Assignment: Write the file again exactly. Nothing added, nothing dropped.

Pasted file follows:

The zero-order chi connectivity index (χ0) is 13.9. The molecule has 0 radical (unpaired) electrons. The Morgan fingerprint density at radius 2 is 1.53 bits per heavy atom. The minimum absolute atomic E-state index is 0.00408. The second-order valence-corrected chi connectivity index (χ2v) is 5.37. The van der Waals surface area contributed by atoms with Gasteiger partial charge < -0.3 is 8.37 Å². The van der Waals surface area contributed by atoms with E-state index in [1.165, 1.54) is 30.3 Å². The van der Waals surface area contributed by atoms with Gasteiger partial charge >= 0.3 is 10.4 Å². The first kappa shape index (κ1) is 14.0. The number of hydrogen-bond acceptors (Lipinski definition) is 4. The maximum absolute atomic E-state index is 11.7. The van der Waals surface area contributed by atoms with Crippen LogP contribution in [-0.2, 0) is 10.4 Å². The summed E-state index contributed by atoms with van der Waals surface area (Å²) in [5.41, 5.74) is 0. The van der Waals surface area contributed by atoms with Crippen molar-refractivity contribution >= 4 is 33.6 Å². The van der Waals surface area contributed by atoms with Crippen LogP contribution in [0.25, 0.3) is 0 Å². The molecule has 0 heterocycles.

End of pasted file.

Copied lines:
The zero-order chi connectivity index (χ0) is 13.9. The molecule has 0 radical (unpaired) electrons. The Morgan fingerprint density at radius 2 is 1.53 bits per heavy atom. The minimum absolute atomic E-state index is 0.00408. The second-order valence-corrected chi connectivity index (χ2v) is 5.37. The van der Waals surface area contributed by atoms with Gasteiger partial charge < -0.3 is 8.37 Å². The van der Waals surface area contributed by atoms with E-state index in [1.165, 1.54) is 30.3 Å². The van der Waals surface area contributed by atoms with Gasteiger partial charge >= 0.3 is 10.4 Å². The first kappa shape index (κ1) is 14.0. The number of hydrogen-bond acceptors (Lipinski definition) is 4. The maximum absolute atomic E-state index is 11.7. The van der Waals surface area contributed by atoms with Crippen LogP contribution in [-0.2, 0) is 10.4 Å². The summed E-state index contributed by atoms with van der Waals surface area (Å²) in [5.41, 5.74) is 0. The van der Waals surface area contributed by atoms with Crippen molar-refractivity contribution >= 4 is 33.6 Å². The van der Waals surface area contributed by atoms with Crippen LogP contribution in [0.25, 0.3) is 0 Å². The molecule has 0 heterocycles.